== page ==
In other news, market for thinfoil clothing is exploding in Mexico...
CWmike writes "Web-based productivity suites, once almost a contradiction in terms, have become real challengers to desktop applications. Google Docs, ThinkFree, and Zoho, have all made major improvements in recent months. They're becoming both broader, with more applications, and deeper, with more features and functionality in existing apps. The question is: Are these three applications really ready to take on a desktop-based heavy hitter like Microsoft Office?"
An anonymous reader writes "It seems that ISPs have gathered together with 45 attorney generals and the National Center for Missing and Exploited Children (NCMEC) to form an agreement to crush child pornography. What does that mean? Probably the same as it meant for RoadRunner, Sprint, AT&T and Verizon customers — the end of the newsgroups." Here's the back-patting press-release from the various parties who signed on (the National Cable & Telecommunications Association, the National Center for Missing and Exploited Children, and the National Association of Attorneys General), though the actual text of the agreement does not seem to have been made public.
jg21 writes "Even though IBM's Irving Wladawsky Berger reports a leading analyst as having said recently that 'There is a clear consensus that there is no real consensus on what cloud computing is,' here are no fewer than twenty attempts at a definition of the infrastructural paradigm shift that is sweeping across the Enterprise IT world — some of them really quite good. From the article: 'Cloud computing is...the user-friendly version of grid computing.' (Trevor Doerksen) and 'Cloud computing really is accessing resources and services needed to perform functions with dynamically changing needs. An application or service developer requests access from the cloud rather than a specific endpoint or named resource.' (Kevin Hartig)"
An anonymous reader writes "Bruce Schneier and colleagues from the University of Washington have figured out a way to break the deniability of TrueCrypt 5.1a's hidden files. What about the spanking-new TrueCrypt 6? Schneier says that 'The new version will definitely close some of the leakages, but it's unlikely that it closed all of them.' Meanwhile, PC World is reporting that the problems Schneier and colleagues found are bigger than just TrueCrypt. Among their discoveries: Word auto-saves the contents of encrypted files to the unencrypted portions of your disk, and this problem should apply to all non-full disk encryption software. Their research paper will appear at Usenix HotSec '08."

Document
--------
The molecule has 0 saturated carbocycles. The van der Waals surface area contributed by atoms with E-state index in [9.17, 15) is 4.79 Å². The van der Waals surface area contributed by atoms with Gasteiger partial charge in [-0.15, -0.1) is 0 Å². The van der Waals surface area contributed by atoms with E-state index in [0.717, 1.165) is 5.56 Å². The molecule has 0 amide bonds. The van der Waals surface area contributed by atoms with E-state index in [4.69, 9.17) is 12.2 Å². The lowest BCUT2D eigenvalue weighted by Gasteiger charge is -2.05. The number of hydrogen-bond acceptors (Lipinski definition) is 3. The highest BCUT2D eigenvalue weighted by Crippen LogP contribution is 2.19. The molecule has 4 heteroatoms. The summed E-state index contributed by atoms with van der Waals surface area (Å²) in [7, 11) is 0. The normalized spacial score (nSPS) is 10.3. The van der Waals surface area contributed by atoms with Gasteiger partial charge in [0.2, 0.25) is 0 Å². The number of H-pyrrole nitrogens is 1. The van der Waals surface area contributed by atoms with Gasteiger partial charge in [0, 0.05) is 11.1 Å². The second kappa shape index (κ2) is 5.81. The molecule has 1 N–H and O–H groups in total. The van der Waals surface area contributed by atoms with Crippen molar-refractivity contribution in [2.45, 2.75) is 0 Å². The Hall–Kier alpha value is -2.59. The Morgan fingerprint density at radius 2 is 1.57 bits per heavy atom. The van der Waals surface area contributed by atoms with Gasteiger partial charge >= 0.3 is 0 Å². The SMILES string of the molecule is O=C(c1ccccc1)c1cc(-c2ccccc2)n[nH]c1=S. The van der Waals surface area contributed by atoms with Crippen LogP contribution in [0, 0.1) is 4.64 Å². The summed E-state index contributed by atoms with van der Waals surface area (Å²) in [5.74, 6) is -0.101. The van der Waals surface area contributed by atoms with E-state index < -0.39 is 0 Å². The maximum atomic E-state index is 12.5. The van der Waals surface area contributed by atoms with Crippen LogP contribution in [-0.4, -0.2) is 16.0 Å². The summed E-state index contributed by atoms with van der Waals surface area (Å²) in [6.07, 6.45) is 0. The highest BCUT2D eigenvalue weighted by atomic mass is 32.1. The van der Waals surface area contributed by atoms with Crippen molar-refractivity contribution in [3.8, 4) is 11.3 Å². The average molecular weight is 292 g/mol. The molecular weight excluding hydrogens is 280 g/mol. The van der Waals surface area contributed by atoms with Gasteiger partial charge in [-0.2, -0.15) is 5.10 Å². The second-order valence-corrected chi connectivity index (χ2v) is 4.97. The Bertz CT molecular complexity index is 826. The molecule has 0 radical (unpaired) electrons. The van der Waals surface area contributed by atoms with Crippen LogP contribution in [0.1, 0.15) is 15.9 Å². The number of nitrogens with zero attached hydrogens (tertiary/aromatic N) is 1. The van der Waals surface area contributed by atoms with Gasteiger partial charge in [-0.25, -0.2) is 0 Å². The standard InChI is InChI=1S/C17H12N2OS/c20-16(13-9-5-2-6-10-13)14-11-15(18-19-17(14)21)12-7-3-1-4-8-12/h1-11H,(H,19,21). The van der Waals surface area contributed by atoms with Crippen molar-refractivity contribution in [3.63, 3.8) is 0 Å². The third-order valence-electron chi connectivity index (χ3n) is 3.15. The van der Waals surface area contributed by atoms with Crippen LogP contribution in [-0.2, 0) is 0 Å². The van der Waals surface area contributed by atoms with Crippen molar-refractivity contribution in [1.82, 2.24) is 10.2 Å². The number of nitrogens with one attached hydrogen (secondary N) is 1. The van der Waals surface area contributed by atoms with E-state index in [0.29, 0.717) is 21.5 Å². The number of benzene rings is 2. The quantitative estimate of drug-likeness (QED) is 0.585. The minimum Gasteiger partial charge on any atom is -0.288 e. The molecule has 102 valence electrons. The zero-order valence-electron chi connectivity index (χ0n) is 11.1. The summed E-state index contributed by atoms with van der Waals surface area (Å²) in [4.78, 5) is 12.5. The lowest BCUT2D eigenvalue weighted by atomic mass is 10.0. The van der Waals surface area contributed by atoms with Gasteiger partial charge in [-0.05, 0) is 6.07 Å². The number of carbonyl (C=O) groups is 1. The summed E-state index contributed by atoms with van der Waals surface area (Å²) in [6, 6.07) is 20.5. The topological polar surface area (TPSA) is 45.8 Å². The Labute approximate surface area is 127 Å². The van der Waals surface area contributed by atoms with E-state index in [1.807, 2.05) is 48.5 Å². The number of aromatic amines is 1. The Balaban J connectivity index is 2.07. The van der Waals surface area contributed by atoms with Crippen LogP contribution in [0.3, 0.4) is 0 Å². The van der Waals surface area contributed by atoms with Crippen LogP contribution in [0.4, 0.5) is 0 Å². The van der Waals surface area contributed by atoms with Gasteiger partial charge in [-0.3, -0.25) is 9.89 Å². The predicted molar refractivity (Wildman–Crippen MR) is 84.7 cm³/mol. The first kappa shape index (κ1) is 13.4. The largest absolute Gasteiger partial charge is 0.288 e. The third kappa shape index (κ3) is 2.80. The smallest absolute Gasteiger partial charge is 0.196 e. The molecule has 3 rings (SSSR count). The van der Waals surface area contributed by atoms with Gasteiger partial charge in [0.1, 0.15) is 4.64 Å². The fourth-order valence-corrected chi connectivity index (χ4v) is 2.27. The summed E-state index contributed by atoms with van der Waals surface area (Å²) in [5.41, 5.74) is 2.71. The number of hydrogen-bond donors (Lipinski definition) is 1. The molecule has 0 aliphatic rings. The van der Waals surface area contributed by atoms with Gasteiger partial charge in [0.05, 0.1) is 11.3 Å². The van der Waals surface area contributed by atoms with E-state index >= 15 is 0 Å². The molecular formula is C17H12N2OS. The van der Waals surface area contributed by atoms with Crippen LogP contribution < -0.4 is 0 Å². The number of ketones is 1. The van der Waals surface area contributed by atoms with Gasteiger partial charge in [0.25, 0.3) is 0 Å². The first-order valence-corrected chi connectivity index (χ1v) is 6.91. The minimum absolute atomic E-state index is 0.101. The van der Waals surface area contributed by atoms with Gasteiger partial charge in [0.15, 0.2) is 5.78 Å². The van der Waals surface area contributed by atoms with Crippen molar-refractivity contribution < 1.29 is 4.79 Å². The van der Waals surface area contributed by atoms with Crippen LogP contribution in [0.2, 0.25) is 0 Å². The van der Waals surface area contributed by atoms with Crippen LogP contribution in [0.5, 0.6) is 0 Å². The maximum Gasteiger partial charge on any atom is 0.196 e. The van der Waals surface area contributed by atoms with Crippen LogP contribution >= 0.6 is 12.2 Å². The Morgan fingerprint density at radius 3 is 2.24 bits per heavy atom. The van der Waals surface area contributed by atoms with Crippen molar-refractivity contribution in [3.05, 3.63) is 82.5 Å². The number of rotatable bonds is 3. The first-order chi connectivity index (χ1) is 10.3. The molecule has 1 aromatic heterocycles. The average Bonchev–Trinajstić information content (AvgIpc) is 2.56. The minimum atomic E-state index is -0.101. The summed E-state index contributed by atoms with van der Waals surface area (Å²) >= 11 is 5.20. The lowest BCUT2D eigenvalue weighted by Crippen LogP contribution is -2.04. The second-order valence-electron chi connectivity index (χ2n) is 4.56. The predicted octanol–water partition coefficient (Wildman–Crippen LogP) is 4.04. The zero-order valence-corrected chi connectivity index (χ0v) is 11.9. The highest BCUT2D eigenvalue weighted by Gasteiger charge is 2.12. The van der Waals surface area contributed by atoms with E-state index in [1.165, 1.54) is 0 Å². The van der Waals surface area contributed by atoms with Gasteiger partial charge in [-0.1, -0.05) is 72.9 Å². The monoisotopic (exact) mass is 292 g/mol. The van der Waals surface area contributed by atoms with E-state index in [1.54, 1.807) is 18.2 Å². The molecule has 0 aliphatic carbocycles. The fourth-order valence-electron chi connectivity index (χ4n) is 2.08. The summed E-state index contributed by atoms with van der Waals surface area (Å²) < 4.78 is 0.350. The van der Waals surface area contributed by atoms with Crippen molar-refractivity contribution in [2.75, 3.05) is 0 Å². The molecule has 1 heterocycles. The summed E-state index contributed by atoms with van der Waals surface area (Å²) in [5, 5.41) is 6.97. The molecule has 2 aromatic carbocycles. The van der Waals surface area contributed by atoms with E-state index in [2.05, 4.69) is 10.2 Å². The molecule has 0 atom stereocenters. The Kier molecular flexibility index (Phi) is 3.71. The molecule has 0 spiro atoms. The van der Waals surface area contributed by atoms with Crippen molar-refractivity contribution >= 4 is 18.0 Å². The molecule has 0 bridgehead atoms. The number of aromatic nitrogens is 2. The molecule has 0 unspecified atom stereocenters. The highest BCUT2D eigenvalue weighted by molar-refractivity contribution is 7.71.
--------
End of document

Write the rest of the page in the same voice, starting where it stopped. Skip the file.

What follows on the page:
KentuckyFC writes "Liquid mirror telescopes start life as a puddle of mercury in a bowl. Set the bowl spinning and the mercury spreads out in a thin film giving the surface an almost perfect mirror finish. But these telescopes have two important limitations. First, they can only point straight up since tilting the mirror spills the mercury. And second, they cannot be made adaptive to correct for any blurring introduced by the Earth's atmosphere. But liquid mirror telescopes look set for an upgrade thanks to the work of a group of Canadian researchers. Their technique is to change the shape of the liquid mirror using powerful electromagnets. They use a ferromagnetic fluid of iron nanoparticles in oil instead of mercury which is too dense to be easily manipulated in this way. The work is just proof of principle at this stage but the idea is to use magnets to correct for the usual range of optical aberrations that telescopes have to deal with (abstract). And also to allow a liquid telescope to be tilted by using oil that is much more viscous than mercury and correcting any periodic deformation in the fluid that tilting might cause."